I want to begin the series with the creation of the world, because the continents, coastlines, bodies of water, mountains, and many other geographical features play an incredibly important role in the shaping of languages, specifically during their dispersal. There is a lot to explain, though the point of this article is to begin with create the continents in this mythocosmography.
To start off with the size of the Photoshop image we will work with, there are images of a map of Earth which range in size, however the most important part is the ratio between the length and the width. This image of Earth has the maximum size of 5400×2700 pixels. So that will be the size.
It is very easy to create the geography as a giant splotch, however geography is so much more dynamic than that, especially when you can clearly see on Earth’s geography that there are numerous forms of landmasses. There are continents that share the same shape, such as western South America and eastern Africa; and there are large islands such as Australia, Greenland, and Madagascar.
As for the process of creating the world itself, I do not want to turn this first installment into a how-to tutorial, since there are many YouTube videos that have varying ways of illustrating a map on Photoshop or by hand. This video shall give you a basic summary of how I was able to make this map out of smudges of paint.
My Method of Creating A World
I used Adobe Photoshop 21.0.2 for this map. Although I mentioned I would not turn this installment into a tutorial, I will summarize what I did in steps, as it is shown in the video.
- As soon as I was done smearing and smudging differing amorphous forms of oil paint, I took a picture of it.
- The image was then uploaded on Photoshop, where I used the Magic Wand Tool to delete the white space.
- I used the mask tool to delete the yellow/green smudges, in order to evoke more jagged coastlines.
- I made adjustments to the landmasses, by resizing and repositioning them until I got them to more desirable forms.
- As per the YouTube map-making tutorials, I created a new grey Normal layer set in the Cloud render (25% bright) and a grey Hard Mix layer (25% bright).
- Holding the CTRL button, I clicked on the landmasses layer until the selection lines formed the shape of the landmasses.
- Then, clicking back to the Hard Mix layer, I used a brush tool in the color black and set at Multiple and 50% flow. I used the scattering brush, which you can find on the default brush selections or you can make one your own. I brushed all over within the landmass selections until I was content.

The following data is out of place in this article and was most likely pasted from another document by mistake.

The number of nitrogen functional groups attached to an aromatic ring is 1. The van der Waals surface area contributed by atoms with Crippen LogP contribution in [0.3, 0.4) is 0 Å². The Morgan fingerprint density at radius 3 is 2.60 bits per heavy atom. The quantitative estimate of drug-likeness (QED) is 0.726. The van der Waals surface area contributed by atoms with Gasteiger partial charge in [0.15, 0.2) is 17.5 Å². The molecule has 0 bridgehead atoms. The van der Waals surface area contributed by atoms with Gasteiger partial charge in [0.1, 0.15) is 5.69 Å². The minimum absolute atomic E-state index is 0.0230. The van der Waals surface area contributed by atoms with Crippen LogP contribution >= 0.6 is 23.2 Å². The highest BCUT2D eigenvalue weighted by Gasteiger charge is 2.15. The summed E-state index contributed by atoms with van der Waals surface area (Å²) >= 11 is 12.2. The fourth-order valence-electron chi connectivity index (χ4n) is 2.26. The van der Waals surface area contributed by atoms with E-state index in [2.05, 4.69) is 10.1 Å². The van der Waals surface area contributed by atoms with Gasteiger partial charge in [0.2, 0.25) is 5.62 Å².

- As soon as I deselected with CTRL+D, I pressed the CTRL+ALT+SHIFT+E in order to merge all of the visible layers into a single layer.
- Again, I clicked on the icon of the previous landmasses layer with the CTRL button. Then I right-clicked and selected “Select Inverse” in order to select the rest of the image outside of the landmass selection. I deleted it. Be sure to remove the visibility of the previous layers in order to get a good picture of the landmasses.
- As soon as I did so, I can see now that the coastlines are complicated with many small, coastal islands–just as I intended.
- I widened the upper perspective in order to match Earth’s hemispheres. I will also make use of the default Earth model, since it will give me an idea about what each continent would actually look like, whether it has to do with the position in the hemisphere or how close/far they are to/from the Equator.
- I finished making any adjustments until I was completely satisfied.
As you may notice, there are similarities in the coastlines on–what we will call for now–Continents 1, 2, and 3. It can be deduced that there has been tectonic activity akin to those between South America and Africa. This is due to the fact that both of these continents share a plate. Although the smallest plate, it is constantly in motion, moving at 3 centimeters every year. Of course, as expected, this results in earthquakes along the eastern South American coast.
As such, it would not be surprising to see earthquakes along the coasts of these continents.
This would exactly be the case of the island-continents 6, 7, 8; which appear to have splintered off from Supercontinent 4. This would resemble the Indo-Australian Plate. The same shift occurs with Continent 5 splitting from Supercontinent 4, though still retaining some form of connection.
What Would These Tectonic Plates Look Like?
I am, of course, not a geologist, so this may not be perfect, but this would definitely be the best way to describe the shapes and positions of the continents.
I do not want to emphasize the world as a whole, since it would be too complicated to start with. Rather, I want to start small. Specifically, I would start with a small section, and then gradually expand to include the other landmasses until I manage to include the entire world. I will take into regard the biosphere, the human sphere, and the weather.
So consider this installment to be a sort of prelude to what is to come.
Until then, we will focus on this island’s biome on Continent 2.
- Bird, Peter (2003) An updated digital model of plate boundaries.
- “Indo-Australian Plate: Tectonic Boundaries and Movement.” EarthHow. January 5, 2021.
- “South American Plate: Tectonic Boundary and Movement.” EarthHow. January 5, 2021.